Opening Statement of the Joint Session of the Asia-Pacific Information Superhighway Steering Group Meeting and Seventh Meeting of the Working Group on the Asian Highway Network
Delivered at Joint Session of the Asia-Pacific Information Superhighway Steering Group Meeting and Seventh Meeting of the Working Group on the Asian Highway Network in Bangkok, Thailand
Welcome all to the joint meeting of the Asia-Pacific Information Superhighway (AP-IS) Steering Group and the 7th Session of the Working Group of the Asian Highway Network.
The AP-IS and Asian Highway are two of ESCAP’s longstanding and flagship initiatives aimed at developing integrated and seamless connectivity in support of the Regional Roadmap for the Implementation of the 2030 Agenda for Sustainable Development. Just two weeks ago at ESCAP, ministers recognized developing seamless connectivity across the region is central to our push to intensify and expand regional economic cooperation and integration to create opportunities for achieving broader SDG progress.
Against this imperative, the objective of today’s joint session is to consider the net benefits that emanate from the co-deployment of fibre-optic cable along the Asian Highway network. Fibre-optic cable is the infrastructure of choice for the high speed – or broadband - transport of digital information.
This joint session reflects the way emerging technologies are changing human behavior and reshaping the UN’s normative agenda. ESCAP must harness new technology to improve our support to member countries, and to position ourselves as the essential regional platform for emerging norms.
The benefits of deploying fibre-optic cable along infrastructures such as power grids, railway lines and highways are well known. Our research shows how several countries spanning the development spectrum, including the United States, Sweden, the Republic of Korea, the Russian Federation, China, the Philippines, India and Bangladesh, have worked towards this objective for over a decade. These initiatives have mainly been at the national level. But increasingly transboundary infrastructure projects are also being pursued. The Baku – Tbilisi - Kars Railway project plans the co-deployment of fibre-optic cables along the railway connecting Azerbaijan, Georgia and Turkey. The World Bank-sponsored CASA-1000 project joins the upstream hydropower countries of Kyrgyzstan and Tajikistan in Central Asia with power deficient Afghanistan and Pakistan in South Asia through a 1000 km power transmission grid. It is adding a second component namely “digital CASA-1000”. This will use the ground wire of the grid – a fibre optic wire - as the natural conduit for the transmission of digital data.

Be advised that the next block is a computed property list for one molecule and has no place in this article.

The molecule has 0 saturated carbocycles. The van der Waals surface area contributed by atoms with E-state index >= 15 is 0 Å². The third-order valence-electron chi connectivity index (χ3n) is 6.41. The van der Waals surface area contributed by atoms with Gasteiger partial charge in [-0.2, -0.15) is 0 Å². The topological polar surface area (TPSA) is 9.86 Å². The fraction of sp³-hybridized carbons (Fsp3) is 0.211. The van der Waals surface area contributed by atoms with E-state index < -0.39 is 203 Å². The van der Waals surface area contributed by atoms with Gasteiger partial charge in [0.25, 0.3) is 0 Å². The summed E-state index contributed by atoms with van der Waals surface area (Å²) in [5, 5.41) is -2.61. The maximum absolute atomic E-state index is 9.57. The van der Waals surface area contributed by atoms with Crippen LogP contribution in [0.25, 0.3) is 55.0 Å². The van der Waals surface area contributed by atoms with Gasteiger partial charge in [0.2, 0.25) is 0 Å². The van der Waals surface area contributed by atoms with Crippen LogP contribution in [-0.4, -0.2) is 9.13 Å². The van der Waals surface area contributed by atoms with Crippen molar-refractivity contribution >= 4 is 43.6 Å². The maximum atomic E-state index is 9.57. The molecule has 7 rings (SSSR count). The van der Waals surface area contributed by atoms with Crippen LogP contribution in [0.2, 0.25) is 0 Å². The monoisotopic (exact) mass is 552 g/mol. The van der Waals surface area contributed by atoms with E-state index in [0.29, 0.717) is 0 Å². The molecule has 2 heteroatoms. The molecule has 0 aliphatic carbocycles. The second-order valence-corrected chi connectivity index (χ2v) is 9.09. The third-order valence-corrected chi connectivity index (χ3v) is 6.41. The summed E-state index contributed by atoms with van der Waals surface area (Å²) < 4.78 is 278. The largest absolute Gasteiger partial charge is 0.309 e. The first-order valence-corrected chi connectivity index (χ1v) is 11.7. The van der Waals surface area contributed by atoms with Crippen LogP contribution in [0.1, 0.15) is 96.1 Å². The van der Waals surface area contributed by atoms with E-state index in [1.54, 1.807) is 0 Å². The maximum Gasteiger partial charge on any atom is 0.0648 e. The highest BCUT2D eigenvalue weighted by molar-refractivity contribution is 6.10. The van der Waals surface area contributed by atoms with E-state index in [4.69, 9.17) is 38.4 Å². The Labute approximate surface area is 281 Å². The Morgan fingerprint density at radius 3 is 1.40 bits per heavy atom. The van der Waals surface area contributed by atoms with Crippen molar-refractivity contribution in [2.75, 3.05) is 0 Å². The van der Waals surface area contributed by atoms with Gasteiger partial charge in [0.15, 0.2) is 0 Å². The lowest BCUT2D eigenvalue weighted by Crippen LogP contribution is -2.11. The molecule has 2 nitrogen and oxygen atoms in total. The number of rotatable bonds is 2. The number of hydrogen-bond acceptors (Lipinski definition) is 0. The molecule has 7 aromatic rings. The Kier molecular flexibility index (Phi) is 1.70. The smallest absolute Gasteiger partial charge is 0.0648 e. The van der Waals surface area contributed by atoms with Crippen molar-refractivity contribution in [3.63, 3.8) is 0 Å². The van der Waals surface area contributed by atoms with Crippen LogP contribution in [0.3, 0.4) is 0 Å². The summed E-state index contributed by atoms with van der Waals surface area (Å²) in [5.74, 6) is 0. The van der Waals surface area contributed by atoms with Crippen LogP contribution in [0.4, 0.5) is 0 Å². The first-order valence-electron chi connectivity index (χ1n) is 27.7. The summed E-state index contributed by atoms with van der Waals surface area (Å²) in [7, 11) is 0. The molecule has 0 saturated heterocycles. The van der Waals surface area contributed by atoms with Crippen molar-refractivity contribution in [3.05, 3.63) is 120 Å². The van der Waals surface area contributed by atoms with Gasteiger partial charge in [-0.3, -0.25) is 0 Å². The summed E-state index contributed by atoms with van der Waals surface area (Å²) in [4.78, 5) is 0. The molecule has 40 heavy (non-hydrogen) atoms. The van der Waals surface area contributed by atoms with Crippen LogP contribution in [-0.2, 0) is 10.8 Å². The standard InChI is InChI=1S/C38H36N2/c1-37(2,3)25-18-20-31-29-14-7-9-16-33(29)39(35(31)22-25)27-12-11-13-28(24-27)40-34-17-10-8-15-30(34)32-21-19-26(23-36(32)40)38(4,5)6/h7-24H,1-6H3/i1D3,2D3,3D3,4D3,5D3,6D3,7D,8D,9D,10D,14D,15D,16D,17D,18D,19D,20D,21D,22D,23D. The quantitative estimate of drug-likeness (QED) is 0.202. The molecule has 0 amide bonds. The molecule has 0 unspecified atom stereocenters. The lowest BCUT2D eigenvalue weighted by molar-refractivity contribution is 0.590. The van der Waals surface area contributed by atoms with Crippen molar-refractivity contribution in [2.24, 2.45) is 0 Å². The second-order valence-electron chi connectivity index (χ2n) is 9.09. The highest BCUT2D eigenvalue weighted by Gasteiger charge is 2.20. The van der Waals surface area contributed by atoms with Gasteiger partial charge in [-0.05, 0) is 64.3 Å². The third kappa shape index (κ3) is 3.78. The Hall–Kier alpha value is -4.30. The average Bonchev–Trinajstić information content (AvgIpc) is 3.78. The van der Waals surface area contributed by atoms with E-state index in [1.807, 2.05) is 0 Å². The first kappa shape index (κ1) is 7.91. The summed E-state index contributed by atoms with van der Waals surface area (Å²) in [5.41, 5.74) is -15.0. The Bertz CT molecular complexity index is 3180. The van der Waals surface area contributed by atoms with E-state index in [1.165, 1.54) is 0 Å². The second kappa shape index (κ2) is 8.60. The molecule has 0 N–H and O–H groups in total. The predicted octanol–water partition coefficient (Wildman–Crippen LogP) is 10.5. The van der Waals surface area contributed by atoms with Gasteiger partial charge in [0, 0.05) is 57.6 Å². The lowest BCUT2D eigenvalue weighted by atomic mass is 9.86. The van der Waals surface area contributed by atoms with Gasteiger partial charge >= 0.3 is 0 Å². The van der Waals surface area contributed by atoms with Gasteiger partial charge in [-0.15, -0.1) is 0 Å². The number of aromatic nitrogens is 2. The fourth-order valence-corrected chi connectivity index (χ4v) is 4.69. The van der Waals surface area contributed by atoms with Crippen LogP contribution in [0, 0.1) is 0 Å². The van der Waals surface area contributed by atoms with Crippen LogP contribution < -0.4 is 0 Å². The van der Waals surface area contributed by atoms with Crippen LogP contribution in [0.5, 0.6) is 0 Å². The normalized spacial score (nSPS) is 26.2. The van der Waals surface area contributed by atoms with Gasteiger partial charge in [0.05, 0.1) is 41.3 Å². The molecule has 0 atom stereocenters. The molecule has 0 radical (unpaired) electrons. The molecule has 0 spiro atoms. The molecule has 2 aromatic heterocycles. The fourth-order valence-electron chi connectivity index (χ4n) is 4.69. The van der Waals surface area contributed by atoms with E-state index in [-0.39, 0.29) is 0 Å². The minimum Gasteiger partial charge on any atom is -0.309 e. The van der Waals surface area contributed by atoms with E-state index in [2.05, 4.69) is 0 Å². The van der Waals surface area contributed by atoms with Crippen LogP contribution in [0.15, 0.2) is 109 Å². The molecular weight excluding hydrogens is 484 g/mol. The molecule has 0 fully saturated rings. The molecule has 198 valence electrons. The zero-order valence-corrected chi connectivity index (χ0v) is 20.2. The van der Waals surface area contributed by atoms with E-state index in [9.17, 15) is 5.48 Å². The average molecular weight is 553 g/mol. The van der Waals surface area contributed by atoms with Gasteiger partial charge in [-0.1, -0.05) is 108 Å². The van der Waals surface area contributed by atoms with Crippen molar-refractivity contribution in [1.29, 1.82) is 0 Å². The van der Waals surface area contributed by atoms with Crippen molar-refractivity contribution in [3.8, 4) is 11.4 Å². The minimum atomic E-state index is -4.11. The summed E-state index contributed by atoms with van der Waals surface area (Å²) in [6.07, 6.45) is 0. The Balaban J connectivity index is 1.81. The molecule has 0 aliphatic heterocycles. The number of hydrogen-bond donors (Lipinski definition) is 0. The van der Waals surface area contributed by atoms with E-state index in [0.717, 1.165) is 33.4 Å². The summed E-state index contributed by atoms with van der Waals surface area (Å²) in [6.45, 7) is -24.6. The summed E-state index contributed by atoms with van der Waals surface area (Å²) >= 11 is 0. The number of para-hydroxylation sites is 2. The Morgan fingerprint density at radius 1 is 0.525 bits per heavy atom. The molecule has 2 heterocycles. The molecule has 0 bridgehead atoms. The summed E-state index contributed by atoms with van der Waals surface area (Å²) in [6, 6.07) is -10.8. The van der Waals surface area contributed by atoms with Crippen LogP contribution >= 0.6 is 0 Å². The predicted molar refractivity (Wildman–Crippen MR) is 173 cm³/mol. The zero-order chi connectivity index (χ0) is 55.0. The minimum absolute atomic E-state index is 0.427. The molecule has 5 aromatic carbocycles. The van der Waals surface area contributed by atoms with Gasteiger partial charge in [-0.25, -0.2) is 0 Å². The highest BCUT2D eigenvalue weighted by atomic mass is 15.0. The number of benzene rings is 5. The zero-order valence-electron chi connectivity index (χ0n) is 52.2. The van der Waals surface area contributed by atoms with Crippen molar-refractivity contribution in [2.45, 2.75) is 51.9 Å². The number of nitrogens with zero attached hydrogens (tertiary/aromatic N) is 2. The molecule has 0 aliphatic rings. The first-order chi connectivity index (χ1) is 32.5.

In October 2014, the two Committees on ICT and Transport met for the first time in a joint session. Drawing on a series of technical studies undertaken by ESCAP, the joint session recommended that consideration should be given to amending the Intergovernmental Agreement on the Asian Highway Network to encourage co-deployment. Subsequently, in October 2016, following the endorsement by its Prime Minister, the Government of Bangladesh submitted to the secretariat a proposed amendment to Annex II of the Asian Highway Network Agreement. In line with the recommendations of the two Committees, this amendment is up for consideration and adoption at this 7th Session of the Working Group on the Asian Highway network.
There is a clear case for the co-deployment of fiber optic cables along the Asian Highway and Trans-Asian Railway networks – one which has been recognised by ICT policy-makers. For this the implementation of Commission Resolution 73/6, which supports the development of the Asia-Pacific Information Superhighway - AP-IS - is critical. It is a clear plan for seamless regional broadband connectivity and for affordable, reliable and resilient broadband networks across all ESCAP member countries, to support the Sustainable Development Goals (SDGs).